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Infect Immun. 2002 Dec;70(12):6811-6.

Immunization with the N-terminal portion of Treponema pallidum repeat protein K attenuates syphilitic lesion development in the rabbit model.

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Departments of Pathobiology, University of Washington, Seattle 98195, USA.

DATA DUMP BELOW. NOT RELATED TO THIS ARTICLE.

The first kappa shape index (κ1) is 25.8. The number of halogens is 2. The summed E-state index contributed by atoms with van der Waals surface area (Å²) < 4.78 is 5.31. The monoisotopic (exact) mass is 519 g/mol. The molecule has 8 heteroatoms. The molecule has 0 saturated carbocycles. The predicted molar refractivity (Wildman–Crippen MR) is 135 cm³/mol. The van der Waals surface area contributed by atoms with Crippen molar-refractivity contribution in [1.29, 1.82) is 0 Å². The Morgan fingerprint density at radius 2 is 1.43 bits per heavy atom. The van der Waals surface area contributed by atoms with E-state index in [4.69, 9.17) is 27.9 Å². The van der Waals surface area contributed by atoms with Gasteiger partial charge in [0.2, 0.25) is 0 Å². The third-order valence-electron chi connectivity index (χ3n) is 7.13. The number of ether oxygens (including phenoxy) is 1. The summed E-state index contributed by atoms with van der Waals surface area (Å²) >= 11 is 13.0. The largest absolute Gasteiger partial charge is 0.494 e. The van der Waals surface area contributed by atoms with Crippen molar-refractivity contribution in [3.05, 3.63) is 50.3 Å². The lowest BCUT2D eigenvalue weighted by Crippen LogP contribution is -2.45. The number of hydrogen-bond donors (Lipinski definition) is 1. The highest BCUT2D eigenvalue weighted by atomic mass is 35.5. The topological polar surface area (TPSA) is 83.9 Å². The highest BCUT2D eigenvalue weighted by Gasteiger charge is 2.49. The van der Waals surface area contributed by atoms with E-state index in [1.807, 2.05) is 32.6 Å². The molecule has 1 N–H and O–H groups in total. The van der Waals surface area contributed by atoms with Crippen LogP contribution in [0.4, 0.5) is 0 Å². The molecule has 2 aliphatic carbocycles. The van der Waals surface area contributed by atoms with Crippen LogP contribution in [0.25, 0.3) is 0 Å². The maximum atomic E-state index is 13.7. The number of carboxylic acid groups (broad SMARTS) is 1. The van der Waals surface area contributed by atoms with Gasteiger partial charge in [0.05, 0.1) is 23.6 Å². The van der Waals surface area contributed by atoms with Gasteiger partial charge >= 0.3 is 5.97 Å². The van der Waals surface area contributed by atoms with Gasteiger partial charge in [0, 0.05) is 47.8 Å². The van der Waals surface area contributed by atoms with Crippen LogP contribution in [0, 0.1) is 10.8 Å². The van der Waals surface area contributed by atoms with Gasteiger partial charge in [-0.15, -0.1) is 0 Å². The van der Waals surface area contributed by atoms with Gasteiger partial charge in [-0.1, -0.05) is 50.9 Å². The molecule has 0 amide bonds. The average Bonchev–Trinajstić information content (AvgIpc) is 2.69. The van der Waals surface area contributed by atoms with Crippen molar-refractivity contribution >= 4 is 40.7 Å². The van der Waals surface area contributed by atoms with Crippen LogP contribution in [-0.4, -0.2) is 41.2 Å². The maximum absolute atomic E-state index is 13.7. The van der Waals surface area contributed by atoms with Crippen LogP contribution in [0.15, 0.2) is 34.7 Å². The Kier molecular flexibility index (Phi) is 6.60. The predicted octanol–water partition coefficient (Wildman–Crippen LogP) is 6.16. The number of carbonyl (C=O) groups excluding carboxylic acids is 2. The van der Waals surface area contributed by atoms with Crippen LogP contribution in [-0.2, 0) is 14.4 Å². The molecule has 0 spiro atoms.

When used as an immunogen, Treponema pallidum repeat protein K (TprK) has been shown to attenuate syphilitic lesions upon homologous intradermal challenge in the rabbit model. To further explore this protein as a potential vaccine component, we sought to identify the immunogenic regions of TprK. The abilities of three recombinant peptides encompassing TprK to elicit T- and B-cell responses and to protect against challenge were examined. All three fragments elicited proliferative responses from splenocytes taken from infected rabbits. However, enzyme-linked immunosorbent assays indicated that only fragments 1 and 3 were consistently recognized by antisera from infected rabbits. Each fragment was also used to immunize rabbits that were subsequently challenged intradermally with infectious T. pallidum. All lesions on unimmunized control rabbits ulcerated and contained treponemes, while the lesions on rabbits immunized with fragment 1 were the least likely to have detectable treponemes (25%) and the least likely to ulcerate (37.5%). The lesions on rabbits immunized with fragment 3 showed intermediate results, and rabbits immunized with fragment 2 were the most likely of all those on immunized rabbits to have detectable treponemes (91.7%) and to ulcerate (66.7%). These results demonstrate that epitopes in fragment 1 are recognized by T cells and antibodies during infection and that immunization with this portion of TprK most effectively attenuates syphilitic lesion development.

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